We had a little taste of bird-watchers' heaven, today, at the Lake Washington wetlands near the UW Botanical Gardens, which the University of Washington has been slowly restoring. Sure, we saw plenty of families with wild toddlers wielding sticks and running riot with their excited dogs. But mostly we encountered single persons and couples armed with binoculars and cameras boasting impressively large, long lenses. (To tell the truth, I'm within epsilon of becoming one of those people myself. We've got the binoculars already; all I need is a load of the right books and I'll be ready to go.)
Of course, I still don't know what to look for. On our way out, we came upon a woman standing rooted in the path, watching a nest of bush tits, whose young were sheltered within what looked like a thick, rotting piece of wood hanging randomly from the branch of a small-ish tree. (Interesting kind of nest, no?) Baby birds would pop in and out of tiny holes in it, taking the food their parents were bringing. But neither Tom nor I had recognized that that strip of old wood was actually a nest when we'd passed it going in the opposite direction. I did recognize the warblers, though. And the osprey that swooped low. We saw, as usual, a zillion kind of ducks, of course. (Though none of the turtles or blue herons we often see there.) Someone had posted on the noticeboard that they'd sighted some Eurasian wigeons in the cove, but we did not see them.
Most intriguing, for me, though, were the waterfowl known as "American Coots." Since Lake Washington is one of their favorite habitats year-round, I've probably seen them many times without noticing-- further out on the water. But a whole gaggle or covey or whatever of them were close to the marshy shore, hanging out in the reeds (where perhaps they'd built some nests). The strangest thing about them, besides their distinctive coloring, is the way they move. Here's what a birding site says about that:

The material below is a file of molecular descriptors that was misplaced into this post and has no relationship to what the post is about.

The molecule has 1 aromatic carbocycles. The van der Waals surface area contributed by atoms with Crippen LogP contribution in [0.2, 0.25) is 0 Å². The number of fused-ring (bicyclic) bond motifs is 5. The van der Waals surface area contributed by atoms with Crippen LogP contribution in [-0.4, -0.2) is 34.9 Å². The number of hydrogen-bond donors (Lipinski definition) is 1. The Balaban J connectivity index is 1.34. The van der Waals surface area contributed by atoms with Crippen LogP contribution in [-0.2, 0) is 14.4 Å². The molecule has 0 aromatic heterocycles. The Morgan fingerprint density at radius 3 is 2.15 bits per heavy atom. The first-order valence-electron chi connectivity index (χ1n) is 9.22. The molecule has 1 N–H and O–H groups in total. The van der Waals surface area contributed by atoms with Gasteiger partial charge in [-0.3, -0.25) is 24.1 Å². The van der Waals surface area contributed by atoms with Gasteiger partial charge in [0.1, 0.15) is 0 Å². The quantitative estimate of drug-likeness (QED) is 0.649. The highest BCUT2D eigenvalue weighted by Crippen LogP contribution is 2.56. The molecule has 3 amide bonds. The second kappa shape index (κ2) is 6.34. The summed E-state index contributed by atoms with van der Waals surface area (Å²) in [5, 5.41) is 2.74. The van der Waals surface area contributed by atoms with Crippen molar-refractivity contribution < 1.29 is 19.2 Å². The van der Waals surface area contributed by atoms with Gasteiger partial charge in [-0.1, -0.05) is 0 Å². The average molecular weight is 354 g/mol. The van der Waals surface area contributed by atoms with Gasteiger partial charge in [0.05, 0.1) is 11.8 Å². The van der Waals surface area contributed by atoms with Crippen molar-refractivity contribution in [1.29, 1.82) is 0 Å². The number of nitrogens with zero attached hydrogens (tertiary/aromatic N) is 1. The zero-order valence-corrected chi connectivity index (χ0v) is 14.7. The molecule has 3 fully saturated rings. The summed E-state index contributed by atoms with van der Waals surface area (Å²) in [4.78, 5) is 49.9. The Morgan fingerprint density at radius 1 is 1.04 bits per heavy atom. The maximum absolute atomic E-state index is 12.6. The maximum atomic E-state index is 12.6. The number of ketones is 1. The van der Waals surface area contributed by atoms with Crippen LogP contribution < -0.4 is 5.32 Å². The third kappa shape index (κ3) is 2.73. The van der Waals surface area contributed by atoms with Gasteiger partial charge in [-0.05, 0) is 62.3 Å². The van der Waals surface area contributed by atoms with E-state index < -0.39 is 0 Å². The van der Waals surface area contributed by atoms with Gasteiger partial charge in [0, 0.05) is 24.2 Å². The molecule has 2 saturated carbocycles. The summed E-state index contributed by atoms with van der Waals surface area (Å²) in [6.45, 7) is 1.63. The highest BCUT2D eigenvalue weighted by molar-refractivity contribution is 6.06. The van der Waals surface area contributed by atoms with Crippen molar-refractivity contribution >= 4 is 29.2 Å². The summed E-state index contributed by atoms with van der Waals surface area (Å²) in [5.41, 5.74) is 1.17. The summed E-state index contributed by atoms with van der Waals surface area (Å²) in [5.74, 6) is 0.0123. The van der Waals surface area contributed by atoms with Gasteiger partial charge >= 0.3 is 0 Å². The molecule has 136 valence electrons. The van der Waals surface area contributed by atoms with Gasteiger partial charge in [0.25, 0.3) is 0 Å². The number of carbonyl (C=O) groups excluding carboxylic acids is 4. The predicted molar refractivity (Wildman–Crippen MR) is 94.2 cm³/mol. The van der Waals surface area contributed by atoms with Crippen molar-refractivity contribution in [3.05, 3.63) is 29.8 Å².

American Coots are noisy, gregarious members of the rail family. They propel themselves through the water by pumping their heads back and forth. Flocks often forage along the shore or on lawns. They also dive for aquatic plants. To become airborne, they must scramble across the water with wings flapping vigorously. Coots will aggressively defend nesting territories, attacking each other with their feet.I took their vigorous flappings of wings as wariness at my getting too close. Obviously I misunderstood! When Tom said he'd try to sneak up on them to get close enough (for my bottom-of-the-line camera) to get a picture, I was skeptical. In fact, though, he did creep up on them, and got surprisingly close. (I've seen him do this before, with blue herons.) I watched, in the meanwhile, through his binoculars.
So, if you've ever wondered what a coot (from which, presumably, comes the expression "old coot") looks like, here are a couple of pictures from this afternoon.